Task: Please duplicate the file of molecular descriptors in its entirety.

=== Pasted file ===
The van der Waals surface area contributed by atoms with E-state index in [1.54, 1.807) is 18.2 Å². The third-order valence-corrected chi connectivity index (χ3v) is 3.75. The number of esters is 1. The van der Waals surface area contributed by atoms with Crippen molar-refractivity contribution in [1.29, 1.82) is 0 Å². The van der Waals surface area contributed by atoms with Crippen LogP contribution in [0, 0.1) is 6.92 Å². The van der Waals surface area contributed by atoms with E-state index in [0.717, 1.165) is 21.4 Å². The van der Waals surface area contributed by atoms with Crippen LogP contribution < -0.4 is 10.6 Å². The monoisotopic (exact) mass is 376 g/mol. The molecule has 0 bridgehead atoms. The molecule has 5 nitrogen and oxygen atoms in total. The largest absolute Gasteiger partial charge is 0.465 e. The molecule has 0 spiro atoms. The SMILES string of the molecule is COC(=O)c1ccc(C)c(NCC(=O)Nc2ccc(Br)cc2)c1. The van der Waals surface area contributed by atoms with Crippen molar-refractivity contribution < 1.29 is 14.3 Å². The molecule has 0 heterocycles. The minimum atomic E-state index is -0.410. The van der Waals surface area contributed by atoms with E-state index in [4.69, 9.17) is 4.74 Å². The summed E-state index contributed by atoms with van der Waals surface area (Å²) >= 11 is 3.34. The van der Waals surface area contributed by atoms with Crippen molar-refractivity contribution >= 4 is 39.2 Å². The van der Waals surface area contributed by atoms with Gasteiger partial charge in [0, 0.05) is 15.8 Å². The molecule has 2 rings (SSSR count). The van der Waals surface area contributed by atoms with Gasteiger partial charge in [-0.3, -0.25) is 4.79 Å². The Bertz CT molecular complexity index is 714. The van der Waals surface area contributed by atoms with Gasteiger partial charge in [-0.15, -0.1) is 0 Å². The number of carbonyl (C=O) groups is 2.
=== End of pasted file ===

The van der Waals surface area contributed by atoms with E-state index in [1.54, 1.807) is 18.2 Å². The third-order valence-corrected chi connectivity index (χ3v) is 3.75. The number of esters is 1. The van der Waals surface area contributed by atoms with Crippen molar-refractivity contribution in [1.29, 1.82) is 0 Å². The van der Waals surface area contributed by atoms with Crippen LogP contribution in [0, 0.1) is 6.92 Å². The van der Waals surface area contributed by atoms with E-state index in [0.717, 1.165) is 21.4 Å². The van der Waals surface area contributed by atoms with Crippen LogP contribution < -0.4 is 10.6 Å². The monoisotopic (exact) mass is 376 g/mol. The molecule has 0 bridgehead atoms. The molecule has 5 nitrogen and oxygen atoms in total. The largest absolute Gasteiger partial charge is 0.465 e. The molecule has 0 spiro atoms. The SMILES string of the molecule is COC(=O)c1ccc(C)c(NCC(=O)Nc2ccc(Br)cc2)c1. The van der Waals surface area contributed by atoms with Crippen molar-refractivity contribution < 1.29 is 14.3 Å². The molecule has 0 heterocycles. The minimum atomic E-state index is -0.410. The van der Waals surface area contributed by atoms with E-state index in [4.69, 9.17) is 4.74 Å². The summed E-state index contributed by atoms with van der Waals surface area (Å²) >= 11 is 3.34. The van der Waals surface area contributed by atoms with Crippen molar-refractivity contribution >= 4 is 39.2 Å². The van der Waals surface area contributed by atoms with Gasteiger partial charge in [0, 0.05) is 15.8 Å². The molecule has 2 rings (SSSR count). The van der Waals surface area contributed by atoms with Gasteiger partial charge in [-0.3, -0.25) is 4.79 Å². The Bertz CT molecular complexity index is 714. The van der Waals surface area contributed by atoms with Gasteiger partial charge in [-0.15, -0.1) is 0 Å². The number of carbonyl (C=O) groups is 2.